Monday, November 12, 2012

Advice to Art Museum Visitors, Don't Focus on Photographing the Art Work...

... and just focus on the grandeur of the masterpieces.

A little backgrounder...

I read this very informative article sometime back. To summarize, the photographer expressed his dismay on how wedding guests behave now: instead of focusing on the bride and groom, the happy emotions, and just enjoying the event, people now just focus on photographing the event. They even fight the professional photographer for choice spots to take the picture. Instead of capturing emotions, the professional photographer, the one who's actually supposed to make the pictures, now capture cameras in front of faces, people chimping on the back of their cameras, other people's armpits... And even when the cameras are not in the shot, the photos taken by the professional can still be ruined by the focusing beams.

If you are about to get married, I suggest you read this article in full and tell your guests to not bring their cameras nor take pictures with their phones (and iPads especially) - well, if you have the strength, the guts to tell them that...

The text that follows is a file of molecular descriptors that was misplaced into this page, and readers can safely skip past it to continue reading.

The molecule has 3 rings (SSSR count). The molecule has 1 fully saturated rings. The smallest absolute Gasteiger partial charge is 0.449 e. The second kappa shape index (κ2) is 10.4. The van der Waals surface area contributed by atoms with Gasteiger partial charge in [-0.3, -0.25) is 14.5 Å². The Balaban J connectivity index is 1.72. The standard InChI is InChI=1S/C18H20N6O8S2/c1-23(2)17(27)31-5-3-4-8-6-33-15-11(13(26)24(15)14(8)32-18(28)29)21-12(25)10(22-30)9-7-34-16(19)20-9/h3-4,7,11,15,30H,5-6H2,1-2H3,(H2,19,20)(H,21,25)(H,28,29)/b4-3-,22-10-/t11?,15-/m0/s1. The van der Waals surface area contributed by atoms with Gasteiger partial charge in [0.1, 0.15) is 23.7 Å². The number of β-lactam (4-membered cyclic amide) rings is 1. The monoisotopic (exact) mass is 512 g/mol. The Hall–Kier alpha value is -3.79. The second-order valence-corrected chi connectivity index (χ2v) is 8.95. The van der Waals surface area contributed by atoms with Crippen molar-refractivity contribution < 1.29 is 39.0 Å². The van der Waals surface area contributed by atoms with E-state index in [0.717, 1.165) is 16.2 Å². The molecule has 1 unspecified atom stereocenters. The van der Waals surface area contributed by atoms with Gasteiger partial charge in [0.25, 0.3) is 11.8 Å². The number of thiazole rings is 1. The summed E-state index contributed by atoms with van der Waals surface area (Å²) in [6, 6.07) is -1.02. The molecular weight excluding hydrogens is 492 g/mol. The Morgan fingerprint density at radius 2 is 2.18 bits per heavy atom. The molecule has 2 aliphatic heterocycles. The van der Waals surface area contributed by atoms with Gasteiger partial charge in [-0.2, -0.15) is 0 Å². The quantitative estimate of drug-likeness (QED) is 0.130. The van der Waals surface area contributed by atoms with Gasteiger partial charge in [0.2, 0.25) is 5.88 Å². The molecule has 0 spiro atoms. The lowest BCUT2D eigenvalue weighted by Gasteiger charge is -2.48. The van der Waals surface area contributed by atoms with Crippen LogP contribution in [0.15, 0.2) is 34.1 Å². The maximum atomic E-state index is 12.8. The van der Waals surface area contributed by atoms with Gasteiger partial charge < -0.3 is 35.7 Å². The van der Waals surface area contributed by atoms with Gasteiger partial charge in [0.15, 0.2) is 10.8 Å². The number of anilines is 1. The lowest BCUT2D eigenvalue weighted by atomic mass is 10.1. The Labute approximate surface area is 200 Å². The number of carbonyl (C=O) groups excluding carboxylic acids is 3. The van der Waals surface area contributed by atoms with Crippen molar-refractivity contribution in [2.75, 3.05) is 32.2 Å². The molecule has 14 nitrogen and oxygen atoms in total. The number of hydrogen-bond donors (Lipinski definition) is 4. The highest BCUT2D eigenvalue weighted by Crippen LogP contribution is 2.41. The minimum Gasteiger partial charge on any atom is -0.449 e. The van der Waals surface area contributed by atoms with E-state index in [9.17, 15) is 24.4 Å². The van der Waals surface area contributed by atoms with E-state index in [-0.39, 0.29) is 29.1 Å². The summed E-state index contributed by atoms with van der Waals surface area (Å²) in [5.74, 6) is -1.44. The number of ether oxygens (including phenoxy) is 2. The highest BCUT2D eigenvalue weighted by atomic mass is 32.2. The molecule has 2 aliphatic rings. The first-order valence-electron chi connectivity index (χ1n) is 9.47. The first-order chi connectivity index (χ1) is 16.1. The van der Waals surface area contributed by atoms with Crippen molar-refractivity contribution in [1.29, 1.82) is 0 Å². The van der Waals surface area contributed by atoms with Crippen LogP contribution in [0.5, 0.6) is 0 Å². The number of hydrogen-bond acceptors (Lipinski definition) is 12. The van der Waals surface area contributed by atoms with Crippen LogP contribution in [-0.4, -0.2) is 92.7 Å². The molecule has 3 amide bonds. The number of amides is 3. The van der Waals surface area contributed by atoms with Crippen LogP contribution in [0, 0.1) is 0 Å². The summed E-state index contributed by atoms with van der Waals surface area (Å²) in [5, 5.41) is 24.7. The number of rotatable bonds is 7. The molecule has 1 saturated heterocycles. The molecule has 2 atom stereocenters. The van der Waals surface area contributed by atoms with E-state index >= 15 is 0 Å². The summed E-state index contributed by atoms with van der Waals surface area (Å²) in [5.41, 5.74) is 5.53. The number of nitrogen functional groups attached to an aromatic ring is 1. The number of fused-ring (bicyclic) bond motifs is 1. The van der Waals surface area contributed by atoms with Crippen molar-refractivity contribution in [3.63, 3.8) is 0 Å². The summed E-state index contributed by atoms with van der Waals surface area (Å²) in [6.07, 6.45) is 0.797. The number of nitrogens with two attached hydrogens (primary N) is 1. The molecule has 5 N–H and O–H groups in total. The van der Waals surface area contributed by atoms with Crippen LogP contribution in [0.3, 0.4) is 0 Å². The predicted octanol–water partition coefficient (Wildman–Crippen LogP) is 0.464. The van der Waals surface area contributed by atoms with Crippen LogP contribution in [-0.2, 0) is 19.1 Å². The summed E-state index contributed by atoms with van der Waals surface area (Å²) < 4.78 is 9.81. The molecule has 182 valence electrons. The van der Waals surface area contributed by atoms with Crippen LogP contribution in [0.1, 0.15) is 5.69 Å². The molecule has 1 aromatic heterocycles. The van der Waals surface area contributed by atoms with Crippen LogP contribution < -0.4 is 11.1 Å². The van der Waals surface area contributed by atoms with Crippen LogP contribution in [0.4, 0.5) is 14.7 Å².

Anyway, I recently went to the Art Institute of Chicago. I greatly enjoyed my time viewing the different art works. I stood as close as I can to study the different brush strokes in the paintings and I stood several feet away to look at the masterpiece in its totality.

It was while I was standing far from a painting when I noticed a very peculiar phenomenon (well, peculiar that first time I saw it): there was a visitor who was just runnin'-and-gunnin' - point her phone on a painting, take a picture, then move on to the next; repeat...

This is not the way to enjoy a museum. This is not the way to spend time in one. Doing this trivializes what the masters did. And if you're doing this so that you can have a "copy" of the art work, then by all means buy a book! No pictures you take, not in such a situation and condition, would produce a very nice copy of the artwork. Not to mention the other people that would be, most likely, also in the shot.

I used to be like that. But now, I know better - it is kind of ironic that I stopped photographing art works in museums when I started being serious about my photography. (But, to be honest, I still take a couple or so pictures of my favorites. But I only do so after I really soak the art work in, after I've closely studied what makes it a masterpiece, after I've seen it from afar and up close.)

And please, don't run-and-gun. If you want to make a copy of the art work, at least make the effort when doing so...

Want a good book to start you off in your quest towards art "maturity"? Consider the book below:

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